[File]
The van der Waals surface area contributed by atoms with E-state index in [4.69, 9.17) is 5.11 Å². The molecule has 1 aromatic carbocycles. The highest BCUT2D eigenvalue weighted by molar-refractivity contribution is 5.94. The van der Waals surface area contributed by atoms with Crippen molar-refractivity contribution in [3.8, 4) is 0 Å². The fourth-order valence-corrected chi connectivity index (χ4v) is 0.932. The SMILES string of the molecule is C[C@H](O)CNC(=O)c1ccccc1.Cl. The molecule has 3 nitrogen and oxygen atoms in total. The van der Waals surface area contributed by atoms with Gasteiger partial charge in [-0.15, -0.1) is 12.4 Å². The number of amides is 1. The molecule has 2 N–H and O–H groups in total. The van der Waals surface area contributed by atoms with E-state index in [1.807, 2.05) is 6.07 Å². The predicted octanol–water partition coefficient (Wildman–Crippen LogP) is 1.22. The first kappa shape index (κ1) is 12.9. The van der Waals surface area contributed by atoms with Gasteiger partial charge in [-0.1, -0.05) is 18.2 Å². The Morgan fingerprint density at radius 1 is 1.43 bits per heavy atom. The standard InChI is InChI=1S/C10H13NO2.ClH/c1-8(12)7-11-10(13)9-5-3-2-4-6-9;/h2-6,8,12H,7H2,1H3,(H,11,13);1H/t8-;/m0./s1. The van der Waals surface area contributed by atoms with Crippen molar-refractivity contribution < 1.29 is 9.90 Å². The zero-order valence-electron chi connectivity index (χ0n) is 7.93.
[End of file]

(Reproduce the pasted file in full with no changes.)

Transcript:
The van der Waals surface area contributed by atoms with E-state index in [4.69, 9.17) is 5.11 Å². The molecule has 1 aromatic carbocycles. The highest BCUT2D eigenvalue weighted by molar-refractivity contribution is 5.94. The van der Waals surface area contributed by atoms with Crippen molar-refractivity contribution in [3.8, 4) is 0 Å². The fourth-order valence-corrected chi connectivity index (χ4v) is 0.932. The SMILES string of the molecule is C[C@H](O)CNC(=O)c1ccccc1.Cl. The molecule has 3 nitrogen and oxygen atoms in total. The van der Waals surface area contributed by atoms with Gasteiger partial charge in [-0.15, -0.1) is 12.4 Å². The number of amides is 1. The molecule has 2 N–H and O–H groups in total. The van der Waals surface area contributed by atoms with E-state index in [1.807, 2.05) is 6.07 Å². The predicted octanol–water partition coefficient (Wildman–Crippen LogP) is 1.22. The first kappa shape index (κ1) is 12.9. The van der Waals surface area contributed by atoms with Gasteiger partial charge in [-0.1, -0.05) is 18.2 Å². The Morgan fingerprint density at radius 1 is 1.43 bits per heavy atom. The standard InChI is InChI=1S/C10H13NO2.ClH/c1-8(12)7-11-10(13)9-5-3-2-4-6-9;/h2-6,8,12H,7H2,1H3,(H,11,13);1H/t8-;/m0./s1. The van der Waals surface area contributed by atoms with Crippen molar-refractivity contribution < 1.29 is 9.90 Å². The zero-order valence-electron chi connectivity index (χ0n) is 7.93.